Dog Ear Problems
The two most common dog ear problems are mites and ear infections. The inside of your pooch's ears are warm and moist, making them a perfect breeding ground for mites, bacteria, and other small organisms. Without treatment, minor dog ear problems can lead to deafness or serious whole body infections.
Causes: These white, crablike parasites feed on skin flakes and debris inside the ears. Mites are highly contagious. They can easily pass to your dog's coat or jump to other dogs' ears. Young dogs tend to get mites more often than older ones.
Symptoms: Head shaking, ear scratching, rubbing the ear against objects, reddish brown crusty discharge.Treatment
- Clean out the debris. Before using medication, it is important to clear away the crust that mites can hide behind. Using a small dropper, deposit several drops of mineral oil in the ear canal and wait for the crust to soften. Soak a wad of cotton balls or gauze in a solution of half vinegar and half water. Hold the pad over the ear, and squeeze the cleaning solution into the ear canal. Mop up the solution and debris with clean cotton balls. Stand back while your dog shakes out some more.
- Use medicated ear drops. Pet stores sell ear insecticidal preparations that will kill the mites. Once your dog's ears are clean, applying medicated ear drops is simple. Place the drops in the ear canal. Massage the base of the ear for a few minutes to allow the drops to penetrate. Step back and let your dog shake his head. Clean up any residue with cotton or tissue.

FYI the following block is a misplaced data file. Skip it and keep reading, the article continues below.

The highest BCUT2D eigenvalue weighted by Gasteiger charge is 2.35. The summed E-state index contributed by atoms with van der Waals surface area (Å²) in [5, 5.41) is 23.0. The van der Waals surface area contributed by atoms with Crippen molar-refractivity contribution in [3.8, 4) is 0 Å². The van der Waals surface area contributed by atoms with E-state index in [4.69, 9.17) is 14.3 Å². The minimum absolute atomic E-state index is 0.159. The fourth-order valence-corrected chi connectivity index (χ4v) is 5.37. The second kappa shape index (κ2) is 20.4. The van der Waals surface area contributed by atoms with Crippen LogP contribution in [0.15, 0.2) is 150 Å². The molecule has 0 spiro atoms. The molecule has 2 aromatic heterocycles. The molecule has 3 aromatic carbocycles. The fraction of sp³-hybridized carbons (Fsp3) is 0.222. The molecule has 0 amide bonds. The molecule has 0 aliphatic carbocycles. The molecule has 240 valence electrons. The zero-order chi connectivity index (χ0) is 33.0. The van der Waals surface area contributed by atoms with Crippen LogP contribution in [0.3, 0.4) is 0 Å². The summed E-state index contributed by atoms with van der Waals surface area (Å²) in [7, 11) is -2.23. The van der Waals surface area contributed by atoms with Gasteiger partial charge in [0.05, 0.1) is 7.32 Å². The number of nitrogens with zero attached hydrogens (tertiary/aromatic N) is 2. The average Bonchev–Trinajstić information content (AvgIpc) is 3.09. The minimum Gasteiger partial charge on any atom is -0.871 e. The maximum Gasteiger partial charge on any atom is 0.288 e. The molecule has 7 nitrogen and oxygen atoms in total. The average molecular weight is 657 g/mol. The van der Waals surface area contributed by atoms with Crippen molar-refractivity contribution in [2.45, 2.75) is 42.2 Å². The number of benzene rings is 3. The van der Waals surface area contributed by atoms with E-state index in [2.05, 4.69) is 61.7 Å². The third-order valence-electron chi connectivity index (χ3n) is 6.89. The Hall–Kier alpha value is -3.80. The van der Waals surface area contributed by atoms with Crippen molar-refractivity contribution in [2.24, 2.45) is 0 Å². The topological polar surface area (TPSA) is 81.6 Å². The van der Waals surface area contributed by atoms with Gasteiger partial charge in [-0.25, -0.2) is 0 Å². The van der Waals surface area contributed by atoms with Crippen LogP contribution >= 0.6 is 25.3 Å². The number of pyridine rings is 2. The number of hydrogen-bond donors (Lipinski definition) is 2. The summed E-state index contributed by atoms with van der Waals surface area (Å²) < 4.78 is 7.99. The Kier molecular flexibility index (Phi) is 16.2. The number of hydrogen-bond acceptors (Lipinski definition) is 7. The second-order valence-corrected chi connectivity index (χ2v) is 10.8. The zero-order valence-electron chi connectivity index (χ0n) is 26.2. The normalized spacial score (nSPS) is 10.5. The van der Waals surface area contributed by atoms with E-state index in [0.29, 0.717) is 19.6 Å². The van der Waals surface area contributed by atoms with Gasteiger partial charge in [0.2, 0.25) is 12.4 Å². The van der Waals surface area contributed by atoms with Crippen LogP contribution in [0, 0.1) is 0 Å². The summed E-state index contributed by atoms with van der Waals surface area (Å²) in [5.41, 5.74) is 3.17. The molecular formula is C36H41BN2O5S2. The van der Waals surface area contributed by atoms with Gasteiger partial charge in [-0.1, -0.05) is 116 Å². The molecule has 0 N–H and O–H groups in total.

- Use oil as an alternative to medication. Everyday, put in 5 drops of baby oil or mineral oil into each ear and massage it in. Although it won't drown all the mites, it will still reduce their numbers while cleaning the ears and reducing itching. Continue everyday for about for 6-8 weeks.
- Treat the fur. Mites can easily wander from the ear to the fur. Give your dog a good bath with an insecticidal shampoo for his coat. Use flea sprays or powders twice a week for 4 weeks.
2. Ear Infections
Causes: Wax buildup, matted hair lodged in ear, dried blood or mucus, mites, fungus, water, soap. Bacteria and yeast infections thrive in heat and moisture. Dogs that swim a lot or live in humid climates are most susceptible to ear infections.
Symptoms: Tilting affected side downward, shaking head, frequent scratching of affected ear, smelly discharge, redness and swelling of the skin folds in the canal.
- Clean out the debris. Gently reach into the ear with a bit of gauze or the corner of a dry, soft, washcloth. Scoop out as much of the gunk as possible. Avoid using a cotton swab because it may push the goop deeper.
- Flush the ears. Pet stores sell antibiotic ear drops, like this one. Treat once a day for 7 days for acute infections and once a day for 14 days for chronic infections.
Or make your own ear drop solution. Combine equal parts vinegar, rubbing alcohol, and water. The vinegar changes the ear's pH, which means the bacteria and yeast can't survive. The alcohol dries out the ear so they won't return. Use a soaked piece of gauze or cotton ball to squeeze fluid into the ear canal. Gently massage the base of the ear to distribute the fluid. Flush twice a day.
Most dog ear infections will clear up in a week using either remedy. If your dog's ears still smell bad after that, he probably has a more serious infection. Take him to the vet to get a prescription medication.
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